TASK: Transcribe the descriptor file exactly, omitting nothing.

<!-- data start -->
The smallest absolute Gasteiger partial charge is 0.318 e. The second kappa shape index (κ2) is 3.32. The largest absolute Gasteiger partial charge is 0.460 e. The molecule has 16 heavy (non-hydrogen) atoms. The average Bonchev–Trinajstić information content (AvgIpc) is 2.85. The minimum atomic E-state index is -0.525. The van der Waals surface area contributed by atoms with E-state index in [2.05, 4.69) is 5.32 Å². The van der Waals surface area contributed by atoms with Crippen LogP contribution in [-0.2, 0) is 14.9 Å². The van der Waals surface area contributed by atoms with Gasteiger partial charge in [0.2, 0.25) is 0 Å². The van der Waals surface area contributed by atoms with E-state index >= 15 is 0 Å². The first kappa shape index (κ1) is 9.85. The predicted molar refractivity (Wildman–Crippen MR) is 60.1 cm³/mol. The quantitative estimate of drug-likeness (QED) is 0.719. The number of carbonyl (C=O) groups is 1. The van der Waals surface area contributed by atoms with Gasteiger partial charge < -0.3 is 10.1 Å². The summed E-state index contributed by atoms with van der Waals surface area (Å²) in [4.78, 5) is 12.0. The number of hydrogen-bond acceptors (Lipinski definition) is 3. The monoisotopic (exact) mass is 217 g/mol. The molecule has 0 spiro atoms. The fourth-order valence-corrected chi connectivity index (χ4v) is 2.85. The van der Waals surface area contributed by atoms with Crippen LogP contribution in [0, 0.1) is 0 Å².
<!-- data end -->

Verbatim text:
The smallest absolute Gasteiger partial charge is 0.318 e. The second kappa shape index (κ2) is 3.32. The largest absolute Gasteiger partial charge is 0.460 e. The molecule has 16 heavy (non-hydrogen) atoms. The average Bonchev–Trinajstić information content (AvgIpc) is 2.85. The minimum atomic E-state index is -0.525. The van der Waals surface area contributed by atoms with E-state index in [2.05, 4.69) is 5.32 Å². The van der Waals surface area contributed by atoms with Crippen LogP contribution in [-0.2, 0) is 14.9 Å². The van der Waals surface area contributed by atoms with Gasteiger partial charge in [0.2, 0.25) is 0 Å². The van der Waals surface area contributed by atoms with E-state index >= 15 is 0 Å². The first kappa shape index (κ1) is 9.85. The predicted molar refractivity (Wildman–Crippen MR) is 60.1 cm³/mol. The quantitative estimate of drug-likeness (QED) is 0.719. The number of carbonyl (C=O) groups is 1. The van der Waals surface area contributed by atoms with Gasteiger partial charge < -0.3 is 10.1 Å². The summed E-state index contributed by atoms with van der Waals surface area (Å²) in [4.78, 5) is 12.0. The number of hydrogen-bond acceptors (Lipinski definition) is 3. The monoisotopic (exact) mass is 217 g/mol. The molecule has 0 spiro atoms. The fourth-order valence-corrected chi connectivity index (χ4v) is 2.85. The van der Waals surface area contributed by atoms with Crippen LogP contribution in [0, 0.1) is 0 Å².